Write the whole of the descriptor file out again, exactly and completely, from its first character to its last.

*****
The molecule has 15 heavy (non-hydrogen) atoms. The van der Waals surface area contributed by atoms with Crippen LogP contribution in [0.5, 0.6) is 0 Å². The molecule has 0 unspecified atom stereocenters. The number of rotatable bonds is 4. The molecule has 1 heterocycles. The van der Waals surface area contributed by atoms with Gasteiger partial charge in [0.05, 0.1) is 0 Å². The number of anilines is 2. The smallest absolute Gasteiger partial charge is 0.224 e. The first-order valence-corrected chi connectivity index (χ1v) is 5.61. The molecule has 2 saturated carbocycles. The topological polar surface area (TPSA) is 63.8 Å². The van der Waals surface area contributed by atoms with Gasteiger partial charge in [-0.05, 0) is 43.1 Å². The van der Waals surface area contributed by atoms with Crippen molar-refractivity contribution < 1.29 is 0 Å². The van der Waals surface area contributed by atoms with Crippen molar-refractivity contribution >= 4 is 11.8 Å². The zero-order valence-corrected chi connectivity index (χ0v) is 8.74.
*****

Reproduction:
The molecule has 15 heavy (non-hydrogen) atoms. The van der Waals surface area contributed by atoms with Crippen LogP contribution in [0.5, 0.6) is 0 Å². The molecule has 0 unspecified atom stereocenters. The number of rotatable bonds is 4. The molecule has 1 heterocycles. The van der Waals surface area contributed by atoms with Gasteiger partial charge in [0.05, 0.1) is 0 Å². The number of anilines is 2. The smallest absolute Gasteiger partial charge is 0.224 e. The first-order valence-corrected chi connectivity index (χ1v) is 5.61. The molecule has 2 saturated carbocycles. The topological polar surface area (TPSA) is 63.8 Å². The van der Waals surface area contributed by atoms with Gasteiger partial charge in [-0.05, 0) is 43.1 Å². The van der Waals surface area contributed by atoms with Crippen molar-refractivity contribution < 1.29 is 0 Å². The van der Waals surface area contributed by atoms with Crippen molar-refractivity contribution >= 4 is 11.8 Å². The zero-order valence-corrected chi connectivity index (χ0v) is 8.74.